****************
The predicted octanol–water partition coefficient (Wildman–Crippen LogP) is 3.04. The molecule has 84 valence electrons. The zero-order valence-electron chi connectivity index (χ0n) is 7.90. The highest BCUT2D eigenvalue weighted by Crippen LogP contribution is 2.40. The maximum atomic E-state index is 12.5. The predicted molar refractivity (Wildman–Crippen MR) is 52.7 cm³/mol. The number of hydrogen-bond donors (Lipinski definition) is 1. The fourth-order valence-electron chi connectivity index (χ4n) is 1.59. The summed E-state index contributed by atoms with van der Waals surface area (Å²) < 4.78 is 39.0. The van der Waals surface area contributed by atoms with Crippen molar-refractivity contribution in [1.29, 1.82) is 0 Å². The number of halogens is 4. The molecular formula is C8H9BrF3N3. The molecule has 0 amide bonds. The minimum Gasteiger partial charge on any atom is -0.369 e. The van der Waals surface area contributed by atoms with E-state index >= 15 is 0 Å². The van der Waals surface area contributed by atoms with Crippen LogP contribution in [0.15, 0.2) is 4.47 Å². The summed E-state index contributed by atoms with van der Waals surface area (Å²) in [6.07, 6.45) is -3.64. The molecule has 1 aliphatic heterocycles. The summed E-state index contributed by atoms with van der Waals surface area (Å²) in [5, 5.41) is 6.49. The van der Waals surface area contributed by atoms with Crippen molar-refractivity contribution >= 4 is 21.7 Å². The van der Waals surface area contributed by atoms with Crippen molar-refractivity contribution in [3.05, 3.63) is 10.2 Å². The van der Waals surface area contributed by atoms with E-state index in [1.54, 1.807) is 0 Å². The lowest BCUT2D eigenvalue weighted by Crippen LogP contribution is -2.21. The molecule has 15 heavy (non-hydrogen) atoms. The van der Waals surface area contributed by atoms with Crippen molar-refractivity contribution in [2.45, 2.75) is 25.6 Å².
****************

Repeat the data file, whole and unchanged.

The predicted octanol–water partition coefficient (Wildman–Crippen LogP) is 3.04. The molecule has 84 valence electrons. The zero-order valence-electron chi connectivity index (χ0n) is 7.90. The highest BCUT2D eigenvalue weighted by Crippen LogP contribution is 2.40. The maximum atomic E-state index is 12.5. The predicted molar refractivity (Wildman–Crippen MR) is 52.7 cm³/mol. The number of hydrogen-bond donors (Lipinski definition) is 1. The fourth-order valence-electron chi connectivity index (χ4n) is 1.59. The summed E-state index contributed by atoms with van der Waals surface area (Å²) < 4.78 is 39.0. The van der Waals surface area contributed by atoms with Crippen molar-refractivity contribution in [1.29, 1.82) is 0 Å². The number of halogens is 4. The molecular formula is C8H9BrF3N3. The molecule has 0 amide bonds. The minimum Gasteiger partial charge on any atom is -0.369 e. The van der Waals surface area contributed by atoms with E-state index >= 15 is 0 Å². The van der Waals surface area contributed by atoms with Crippen LogP contribution in [0.15, 0.2) is 4.47 Å². The summed E-state index contributed by atoms with van der Waals surface area (Å²) in [6.07, 6.45) is -3.64. The molecule has 1 aliphatic heterocycles. The summed E-state index contributed by atoms with van der Waals surface area (Å²) in [5, 5.41) is 6.49. The van der Waals surface area contributed by atoms with Crippen molar-refractivity contribution >= 4 is 21.7 Å². The van der Waals surface area contributed by atoms with Crippen molar-refractivity contribution in [3.05, 3.63) is 10.2 Å². The van der Waals surface area contributed by atoms with E-state index in [1.54, 1.807) is 0 Å². The lowest BCUT2D eigenvalue weighted by Crippen LogP contribution is -2.21. The molecule has 15 heavy (non-hydrogen) atoms. The van der Waals surface area contributed by atoms with Crippen molar-refractivity contribution in [2.45, 2.75) is 25.6 Å².